I met Claudia for the first time in August 2009, during the Festival del film Locarno, to discuss our goals and ambitions for the future of the event, and particularly the Piazza Grande, for which she was mistress of ceremonies. At that time, Claudia was the Festival’s consultant on American films. In my restructuring of the selection committee, there was no place for regional consultants, but her personal qualities were such that we were able to collaborate on the two subsequent editions of the festival. She was always helpful and willing to offer suggestions to the artistic directorate, since her job as a film journalist in Los Angeles kept her in regular contact with major Hollywood personalities. Although we wouldn't have worked together in 2012, Claudia remains someone who contributed a great deal to the Festival: it was she who suggested the producer Mike Medavoy for the Raimondo Rezzonico Award, and his response to our invitation was immediate and positive. It was also Claudia who interviewed the legendary Kirk Douglas in his Beverly Hills residence, and part of this filmed interview was screened both at the French Cinémathèque on the first night of the Stanley Kubrick retrospective, and on the Piazza Grande at the opening ceremony of the Festival del film Locarno’s 64th edition, on the occasion of the Vincente Minnelli retrospective. Every time I went to Los Angeles I would see Claudia, who organised my meetings with studio chiefs and publicists and drove me through town (as I don’t have a driving license, which can make life difficult in Los Angeles). Claudia, the perfect guide, got me around that enormous, sprawling city with great efficiency. Despite the many professional problems that foreign residents encounter there, it was a city where she felt at home. Fearless and persevering, Claudia freelanced across media in the USA, Switzerland (RSI, Il Caffé) and Italy (Il Giornale), never failed to attend a single major Hollywood production “press junket”, and regularly pulled off real journalistic scoops. She was proud of her interview with Mickey Rourke, and more recently, with Steven Spielberg. I remember a rather late dinner in 2009, in an old Downtown restaurant – I forget the name – where I, Claudia, Vincent Gallo and Mark Peranson from the Festival’s selection committee were the last customers. Vincent, on form as always, had us all in fits of laughter, and I think he really appreciated having such a beautiful woman as Claudia at his table.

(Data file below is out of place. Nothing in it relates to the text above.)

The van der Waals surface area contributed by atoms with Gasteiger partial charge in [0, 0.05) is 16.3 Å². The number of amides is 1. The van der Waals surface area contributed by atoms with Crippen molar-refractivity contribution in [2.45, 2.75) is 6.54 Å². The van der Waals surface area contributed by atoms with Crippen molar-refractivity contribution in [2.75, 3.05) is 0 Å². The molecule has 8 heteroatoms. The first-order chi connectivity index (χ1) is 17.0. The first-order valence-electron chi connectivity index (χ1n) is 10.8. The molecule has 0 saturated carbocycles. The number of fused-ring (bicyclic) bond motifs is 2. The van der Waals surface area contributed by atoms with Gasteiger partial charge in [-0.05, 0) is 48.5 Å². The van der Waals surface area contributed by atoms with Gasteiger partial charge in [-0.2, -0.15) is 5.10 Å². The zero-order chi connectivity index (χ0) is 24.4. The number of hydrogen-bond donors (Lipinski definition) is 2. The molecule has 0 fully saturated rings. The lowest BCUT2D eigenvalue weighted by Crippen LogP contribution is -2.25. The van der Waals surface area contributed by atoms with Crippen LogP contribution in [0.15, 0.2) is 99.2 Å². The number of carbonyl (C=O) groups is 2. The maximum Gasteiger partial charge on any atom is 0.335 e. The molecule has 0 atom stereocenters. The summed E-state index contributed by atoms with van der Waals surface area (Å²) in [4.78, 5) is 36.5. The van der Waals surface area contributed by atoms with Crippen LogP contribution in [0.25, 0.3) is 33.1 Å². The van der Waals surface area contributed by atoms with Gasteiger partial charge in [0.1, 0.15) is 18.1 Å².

The last time I saw Claudia was in early November 2011 at the AFI FEST, the Los Angeles Festival that was showing several films from the Locarno festival selection, a few days after the AFM, the film market at Santa Monica. We were at a rooftop party at the legendary Roosevelt Hotel (where the first Oscar ceremony was held). The Roosevelt is on Hollywood Boulevard, a few metres away from the American Cinematheque in the Egyptian Theater and Grauman’s Chinese Theatre, which were hosting a number of festival screenings, with the American première of Steven Spielberg’s Tintin as the closing film. I was with my friend Manlio Gomarasca, a consultant for the Festival del film Locarno, and the Swiss director Michael Steiner, who was touring the States with a programme of his films, organised by the Swiss Embassy. We had dinner together. Claudia joined us, cheerful and sociable as usual, along with Nadia Dresti from the Artistic Directorate, who runs the Festival del film Locarno’s Industry Office. The night before I returned to Paris, Claudia made me a present of her book Cinema Italian Style: Italians at the Academy Awards, a fine piece of work on Oscar-winning Italian artistes, co-written with Silvia Bizio and published by Gremese.